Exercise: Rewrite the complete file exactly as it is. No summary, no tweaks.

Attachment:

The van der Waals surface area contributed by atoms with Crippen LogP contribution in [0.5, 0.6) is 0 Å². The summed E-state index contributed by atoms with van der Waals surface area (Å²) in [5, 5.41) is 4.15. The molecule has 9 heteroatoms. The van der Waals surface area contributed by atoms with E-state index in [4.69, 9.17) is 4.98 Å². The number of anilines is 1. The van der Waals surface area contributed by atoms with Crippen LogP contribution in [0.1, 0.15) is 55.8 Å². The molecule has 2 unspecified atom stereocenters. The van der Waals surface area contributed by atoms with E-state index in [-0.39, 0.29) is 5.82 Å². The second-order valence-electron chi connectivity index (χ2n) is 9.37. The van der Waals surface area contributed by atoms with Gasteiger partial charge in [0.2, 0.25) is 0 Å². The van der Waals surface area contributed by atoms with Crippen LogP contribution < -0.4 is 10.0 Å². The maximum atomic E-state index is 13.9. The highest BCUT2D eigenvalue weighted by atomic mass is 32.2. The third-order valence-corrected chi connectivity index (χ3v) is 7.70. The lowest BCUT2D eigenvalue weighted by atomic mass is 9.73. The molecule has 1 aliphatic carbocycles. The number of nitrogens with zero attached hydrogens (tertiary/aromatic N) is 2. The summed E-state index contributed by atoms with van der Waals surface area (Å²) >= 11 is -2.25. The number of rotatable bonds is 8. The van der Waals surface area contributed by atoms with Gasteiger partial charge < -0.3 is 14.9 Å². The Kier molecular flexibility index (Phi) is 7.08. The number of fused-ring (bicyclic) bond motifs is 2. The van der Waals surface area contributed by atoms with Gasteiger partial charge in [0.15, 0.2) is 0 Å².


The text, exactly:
The van der Waals surface area contributed by atoms with Crippen LogP contribution in [0.5, 0.6) is 0 Å². The summed E-state index contributed by atoms with van der Waals surface area (Å²) in [5, 5.41) is 4.15. The molecule has 9 heteroatoms. The van der Waals surface area contributed by atoms with E-state index in [4.69, 9.17) is 4.98 Å². The number of anilines is 1. The van der Waals surface area contributed by atoms with Crippen LogP contribution in [0.1, 0.15) is 55.8 Å². The molecule has 2 unspecified atom stereocenters. The van der Waals surface area contributed by atoms with E-state index in [-0.39, 0.29) is 5.82 Å². The second-order valence-electron chi connectivity index (χ2n) is 9.37. The van der Waals surface area contributed by atoms with Gasteiger partial charge in [0.2, 0.25) is 0 Å². The van der Waals surface area contributed by atoms with Crippen LogP contribution < -0.4 is 10.0 Å². The maximum atomic E-state index is 13.9. The highest BCUT2D eigenvalue weighted by atomic mass is 32.2. The third-order valence-corrected chi connectivity index (χ3v) is 7.70. The lowest BCUT2D eigenvalue weighted by atomic mass is 9.73. The molecule has 1 aliphatic carbocycles. The number of nitrogens with zero attached hydrogens (tertiary/aromatic N) is 2. The summed E-state index contributed by atoms with van der Waals surface area (Å²) >= 11 is -2.25. The number of rotatable bonds is 8. The van der Waals surface area contributed by atoms with Gasteiger partial charge < -0.3 is 14.9 Å². The Kier molecular flexibility index (Phi) is 7.08. The number of fused-ring (bicyclic) bond motifs is 2. The van der Waals surface area contributed by atoms with Gasteiger partial charge in [0.15, 0.2) is 0 Å².